Jason Blumer:

I know. Well, I’m going to try my best. So I’m going to give the best content I can.

Drew McLellan:

I have no doubt. So, when you were thinking about specializing your firm and focusing on a niche, what made you decide on the agency community?

Jason Blumer:

I think a lot of times niches find people and I think that’s what happened to me. I didn’t know it at the time, but we were a generalist type firm serving anybody, and then we started getting some agencies, and this is when we had an office, so we went virtual over four and a half years ago. So we had an office, but we were getting some agencies that were on the other side of the country. So we’re in South Carolina and we were getting agencies on the other side of the country. Then they started referring other people that were in other parts of the country, and I thought, “Well, apparently they don’t care that I’m going to drive up and give them their tax return.”

So, I wonder if I can do this in a virtual way, and I decided that I would just give it a try. So I picked a date, two years out that I would close my lease on my office, shut it down and start moving towards the niche, which took me about two or three years to fully commit to and get invested in and be found in that community, and we’ve just been doing it ever since. That’s kind of how we did it.

Drew McLellan:

When you start working with an agency, what are some of the common mistakes you see agencies making when it comes to their finances?

Jason Blumer:

Oh my gosh. I think, well, a lot of these probably apply to any small business owners. So we may work with agencies between two and 5 million in revenue. So we’re working with small people, typically, not the big guys. I think a lot of times they do what a lot of small business owners do, the owners fail to move themselves out of the details. Sometimes that creative and technical service that they start at the agency doing. They don’t realize they need to move away from that over time.

They don’t invest funds in a strategic financial partner like us. We try to convince them that, though there is a dollar amount that you have to invest to have us as your partner, it’s probably also, there’s some savings related to what you’re spending because with any small business, you’re thinking, “What do you not have to go through?” Because you have a partner watching out for you. So a lot of times they fail to make investments early on in a coach, a consultant and keeping their financial platforms steady and stable.

Then just generally, since we consult and coach with agencies, we find them being fearful, really. I don’t know I think the creative industries are fearful of actually making very strong definitive decisions about growth, moving in very specific directions, they’re just fearful of, will it work? And so they just have what I call accidental growth strategies, where they grow into some model and they don’t realize how they even got there. So those are just a few of the many common things we see them doing as they’re running businesses.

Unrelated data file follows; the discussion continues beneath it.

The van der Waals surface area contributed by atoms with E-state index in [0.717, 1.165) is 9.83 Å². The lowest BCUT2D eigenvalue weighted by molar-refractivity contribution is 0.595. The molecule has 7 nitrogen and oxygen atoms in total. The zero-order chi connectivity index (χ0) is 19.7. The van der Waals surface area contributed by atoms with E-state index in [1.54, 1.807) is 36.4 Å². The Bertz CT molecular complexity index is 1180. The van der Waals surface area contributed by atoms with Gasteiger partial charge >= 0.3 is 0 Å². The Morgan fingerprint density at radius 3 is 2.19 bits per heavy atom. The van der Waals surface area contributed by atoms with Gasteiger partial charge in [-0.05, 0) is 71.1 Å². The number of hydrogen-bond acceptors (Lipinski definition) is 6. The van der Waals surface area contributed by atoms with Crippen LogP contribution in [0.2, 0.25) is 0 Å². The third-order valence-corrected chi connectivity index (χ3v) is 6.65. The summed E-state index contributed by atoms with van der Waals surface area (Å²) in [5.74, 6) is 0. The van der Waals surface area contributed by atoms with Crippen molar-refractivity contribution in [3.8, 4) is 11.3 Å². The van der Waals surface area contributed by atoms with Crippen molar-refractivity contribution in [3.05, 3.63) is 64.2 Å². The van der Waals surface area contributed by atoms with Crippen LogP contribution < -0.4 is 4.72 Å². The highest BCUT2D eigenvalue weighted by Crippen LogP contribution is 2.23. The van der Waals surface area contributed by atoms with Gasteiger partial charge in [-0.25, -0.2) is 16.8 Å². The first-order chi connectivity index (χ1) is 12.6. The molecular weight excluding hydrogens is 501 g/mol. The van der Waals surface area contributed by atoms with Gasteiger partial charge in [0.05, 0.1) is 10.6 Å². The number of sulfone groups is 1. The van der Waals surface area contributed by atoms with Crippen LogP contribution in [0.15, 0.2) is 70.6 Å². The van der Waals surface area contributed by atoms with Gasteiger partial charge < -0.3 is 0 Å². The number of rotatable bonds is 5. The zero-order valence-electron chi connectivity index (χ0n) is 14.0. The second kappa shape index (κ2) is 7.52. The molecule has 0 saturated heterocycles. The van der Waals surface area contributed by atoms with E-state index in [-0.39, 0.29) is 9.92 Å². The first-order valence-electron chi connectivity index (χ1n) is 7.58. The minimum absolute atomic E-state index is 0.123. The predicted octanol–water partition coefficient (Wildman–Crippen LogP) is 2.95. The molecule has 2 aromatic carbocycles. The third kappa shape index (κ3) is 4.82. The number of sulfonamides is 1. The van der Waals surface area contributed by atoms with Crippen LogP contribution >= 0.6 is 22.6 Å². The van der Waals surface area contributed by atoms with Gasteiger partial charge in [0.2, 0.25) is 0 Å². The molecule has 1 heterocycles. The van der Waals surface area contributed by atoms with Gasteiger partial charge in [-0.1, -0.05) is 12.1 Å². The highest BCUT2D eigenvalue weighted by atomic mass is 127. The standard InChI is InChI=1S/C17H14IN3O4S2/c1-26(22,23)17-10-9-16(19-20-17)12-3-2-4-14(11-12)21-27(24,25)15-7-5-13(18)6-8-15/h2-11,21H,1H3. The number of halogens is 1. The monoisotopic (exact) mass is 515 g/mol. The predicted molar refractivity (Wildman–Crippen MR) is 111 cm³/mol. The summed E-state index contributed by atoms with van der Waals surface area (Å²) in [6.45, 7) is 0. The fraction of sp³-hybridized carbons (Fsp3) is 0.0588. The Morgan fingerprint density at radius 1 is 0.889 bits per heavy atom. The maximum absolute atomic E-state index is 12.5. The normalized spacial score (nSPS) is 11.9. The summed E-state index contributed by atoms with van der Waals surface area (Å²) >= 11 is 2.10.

Drew McLellan:

And as you are, I would assume that most people come to you because something’s on fire, either they have a tax situation or something has happened. So what is typically the impetus to an agency coming to you and saying, “Okay, I’m waving the white flag, I give up, I need some help.”

Jason Blumer:

Actually we’ve tried to structure our value proposition in a way that says, if stuff’s on fire, we don’t want to serve you. So it’s kind of the opposite. The reason we found that to be true is because people who have businesses that are on fire, typically don’t have the funds to invest in that kind of putting out fire issues. So the people we really love to work with are people who have a growing business that really go, “You know what? My CPA’s just not there. They’re not at the level that I need a partner to be at.” So we find a lot of agencies find us and they’re like, “You’re my next step up, you’re one of the investments I know I’ve needed to make, and we’re growing. We have some money in the bank and I’m overwhelmed as an owner and it’s time for us to step up.”

And we want them to see that, we want them to see us as a strategic financial step up to challenge them and grow. In fact, on our website, Blumercpas.com, if you go to the new client button, this is the form we have them fill out before they become a new client. We say, “This is the persona of customers that we’re best for, please click all boxes that apply to you.” There’s about five or six boxes. One of them says, “I have no prior messes that you need to clean up.” They have to attest to the fact that they are not a mess, because we’re not good at fixing messes, we’re not structured that way. So we have to weed them out.

Drew McLellan:

So how does an agency assess whether or not they’re ready for … Most agencies, as you know, they might have somebody in house who’s doing their books day in and day out, doing their billing and accounts payable and accounts receivable, and odds are they’re doing it in QuickBooks or if they’re a little bigger, they might be doing it in a Workamajig or Advantage or FunctionFox or one of those sort of things. Then they have a CPA who does their taxes. So, how does an agency know when they’re ready for a more sophisticated relationship than that?